Higher Education Reform in Pakistan

Over the past four years, Pakistan has increased its spending on higher education by more than 700 percent and the government appears determined to reverse years of underinvestment in what is widely considered to be a weak education system. Plans designed to propel the country into an era of “enlightened moderation” include the construction of a new network of technical universities and the training of a new generation of academics.

The education reform initiatives outlined below suggest the government is aware that survival in the global context requires a national environment that fosters the development of a workforce able to satisfy market and industry demands. This is especially important for developing countries, such as Pakistan, where inflation, unemployment and other poor economic indicators are creating frustration among its youth, sometimes serious enough to allow extremist elements to lure them toward militancy.

The Higher Education Commission

Established in September 2002, the Higher Education Commission (HEC) has been charged with spearheading the government’s higher education reform initiatives, with an ultimate goal of transforming Pakistan from an agricultural economy to a knowledge-based economy. The HEC has a broad mandate as outlined in the HEC Medium Term Development Framework (MTDF), which emphasizes three areas of priority: quality assurance through accreditation and faculty development; increasing the relevance of instruction to national priorities through the promotion of excellence in learning and research; and increasing access to education.

While the HEC programs represent hope for the future of higher education in Pakistan, the enormity of the task facing the HEC cannot be overstated. As noted in the opening comments of a 2006 World Bank assessment [1] of HEC efforts to date: “Decades of neglect have drawn universities in Pakistan — and more generally the higher education subsector (HESS) — to levels which are incompatible with the ambitions of the country to develop as a modern society and a competitive economy. As it stands now, the subsector does not compare well with its counterparts in the region, and unless profoundly reformed, it may become an obstacle to the continuation of the current rapid economic growth, instead of becoming its main engine.”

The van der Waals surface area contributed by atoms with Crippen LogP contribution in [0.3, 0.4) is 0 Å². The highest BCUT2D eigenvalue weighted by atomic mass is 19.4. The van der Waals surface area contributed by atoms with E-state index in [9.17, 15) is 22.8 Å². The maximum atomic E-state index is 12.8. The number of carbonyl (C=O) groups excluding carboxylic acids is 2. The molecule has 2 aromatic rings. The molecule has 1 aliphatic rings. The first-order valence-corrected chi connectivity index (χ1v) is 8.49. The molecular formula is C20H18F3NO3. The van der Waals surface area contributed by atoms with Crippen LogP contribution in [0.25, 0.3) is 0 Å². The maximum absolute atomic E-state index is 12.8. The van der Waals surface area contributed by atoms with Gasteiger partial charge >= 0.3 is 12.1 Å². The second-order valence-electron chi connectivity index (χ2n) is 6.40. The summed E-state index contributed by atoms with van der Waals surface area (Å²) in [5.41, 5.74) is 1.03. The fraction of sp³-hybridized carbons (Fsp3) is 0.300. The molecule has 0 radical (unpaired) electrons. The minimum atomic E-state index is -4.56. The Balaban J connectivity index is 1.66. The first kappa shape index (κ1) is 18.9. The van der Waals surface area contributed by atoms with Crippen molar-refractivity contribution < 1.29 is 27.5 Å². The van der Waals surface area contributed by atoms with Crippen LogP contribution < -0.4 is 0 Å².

Accreditation and Quality Assurance

“Given decades of neglect of the higher education system in Pakistan, problems related to quality assurance and quality improvement are substantial.”
— World Bank, 2006

The present quality of higher education in Pakistan is very low as measured by teacher qualifications, publications, participation in international conferences, teaching and learning, or significant research findings. Considering faculty qualifications alone, just 25 percent of the current teaching body at Pakistan’s universities holds a Ph.D. Therefore, it is no surprise that the HEC has put quality improvement and relevance at the top of its agenda. An overall aim of the MTDF is to: “establish and implement stringent quality criteria developed against international standards to assess the performance on both the programme and institutional levels.”

Previously, where provincial or federal legislative assemblies were responsible for accreditation and licensing decisions, the task has recently been adopted by the Quality Assurance Agency (QAA) under the purview of the HEC. The new body brings together members of academia, both domestic and foreign, with a mandate to enforce standards in higher education and encouraging continuous improvement by reviewing and developing higher-education benchmarks and quality criteria.

In order to meet these new quality benchmarks, public universities are in the process of establishing Quality Enhancement Cells (QECs), which are responsible for implementing quality assurance / enhancement policies and programs as outlined by the QAA. These Cells are headed by professionals with a status within their institution equivalent to that of a Dean, and they are directly responsible to the Vice Chancellor. In phase-I of the project, during academic year 2005-06, 10 QECs were established. A further 20 [2] are being established in phase II of the project, with the remainder to be established under phase III. A list of universities that have established QECs is available here.

Faculty Development and the Promotion of Excellence in Learning and Research